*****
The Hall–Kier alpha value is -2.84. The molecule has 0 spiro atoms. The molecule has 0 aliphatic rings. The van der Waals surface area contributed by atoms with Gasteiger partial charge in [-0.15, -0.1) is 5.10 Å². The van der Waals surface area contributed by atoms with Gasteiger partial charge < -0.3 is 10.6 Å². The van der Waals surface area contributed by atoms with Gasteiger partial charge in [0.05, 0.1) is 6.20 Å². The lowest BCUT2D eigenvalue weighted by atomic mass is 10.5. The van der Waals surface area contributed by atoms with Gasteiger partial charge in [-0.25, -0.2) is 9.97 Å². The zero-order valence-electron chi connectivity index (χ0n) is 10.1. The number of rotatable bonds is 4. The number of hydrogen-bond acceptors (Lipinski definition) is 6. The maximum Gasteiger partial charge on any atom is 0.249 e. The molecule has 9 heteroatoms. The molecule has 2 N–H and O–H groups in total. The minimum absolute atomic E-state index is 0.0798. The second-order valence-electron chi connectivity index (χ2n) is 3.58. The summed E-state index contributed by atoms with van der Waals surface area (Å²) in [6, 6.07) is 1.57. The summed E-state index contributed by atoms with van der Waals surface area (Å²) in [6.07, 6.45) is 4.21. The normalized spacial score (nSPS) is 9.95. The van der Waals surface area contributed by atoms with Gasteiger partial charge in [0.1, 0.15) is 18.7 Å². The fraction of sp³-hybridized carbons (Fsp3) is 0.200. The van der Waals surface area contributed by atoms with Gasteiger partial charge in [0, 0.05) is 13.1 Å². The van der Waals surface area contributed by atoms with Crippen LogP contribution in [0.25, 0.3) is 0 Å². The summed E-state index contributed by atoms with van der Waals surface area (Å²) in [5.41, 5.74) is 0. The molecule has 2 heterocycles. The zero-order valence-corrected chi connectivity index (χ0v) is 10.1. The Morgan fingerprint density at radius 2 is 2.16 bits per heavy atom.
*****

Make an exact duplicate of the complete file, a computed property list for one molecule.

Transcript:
The Hall–Kier alpha value is -2.84. The molecule has 0 spiro atoms. The molecule has 0 aliphatic rings. The van der Waals surface area contributed by atoms with Gasteiger partial charge in [-0.15, -0.1) is 5.10 Å². The van der Waals surface area contributed by atoms with Gasteiger partial charge < -0.3 is 10.6 Å². The van der Waals surface area contributed by atoms with Gasteiger partial charge in [0.05, 0.1) is 6.20 Å². The lowest BCUT2D eigenvalue weighted by atomic mass is 10.5. The van der Waals surface area contributed by atoms with Gasteiger partial charge in [-0.25, -0.2) is 9.97 Å². The zero-order valence-electron chi connectivity index (χ0n) is 10.1. The number of rotatable bonds is 4. The number of hydrogen-bond acceptors (Lipinski definition) is 6. The maximum Gasteiger partial charge on any atom is 0.249 e. The molecule has 9 heteroatoms. The molecule has 2 N–H and O–H groups in total. The minimum absolute atomic E-state index is 0.0798. The second-order valence-electron chi connectivity index (χ2n) is 3.58. The summed E-state index contributed by atoms with van der Waals surface area (Å²) in [6, 6.07) is 1.57. The summed E-state index contributed by atoms with van der Waals surface area (Å²) in [6.07, 6.45) is 4.21. The normalized spacial score (nSPS) is 9.95. The van der Waals surface area contributed by atoms with Gasteiger partial charge in [0.1, 0.15) is 18.7 Å². The fraction of sp³-hybridized carbons (Fsp3) is 0.200. The van der Waals surface area contributed by atoms with Gasteiger partial charge in [0, 0.05) is 13.1 Å². The van der Waals surface area contributed by atoms with Crippen LogP contribution in [0.25, 0.3) is 0 Å². The summed E-state index contributed by atoms with van der Waals surface area (Å²) in [5.41, 5.74) is 0. The molecule has 2 heterocycles. The zero-order valence-corrected chi connectivity index (χ0v) is 10.1. The Morgan fingerprint density at radius 2 is 2.16 bits per heavy atom.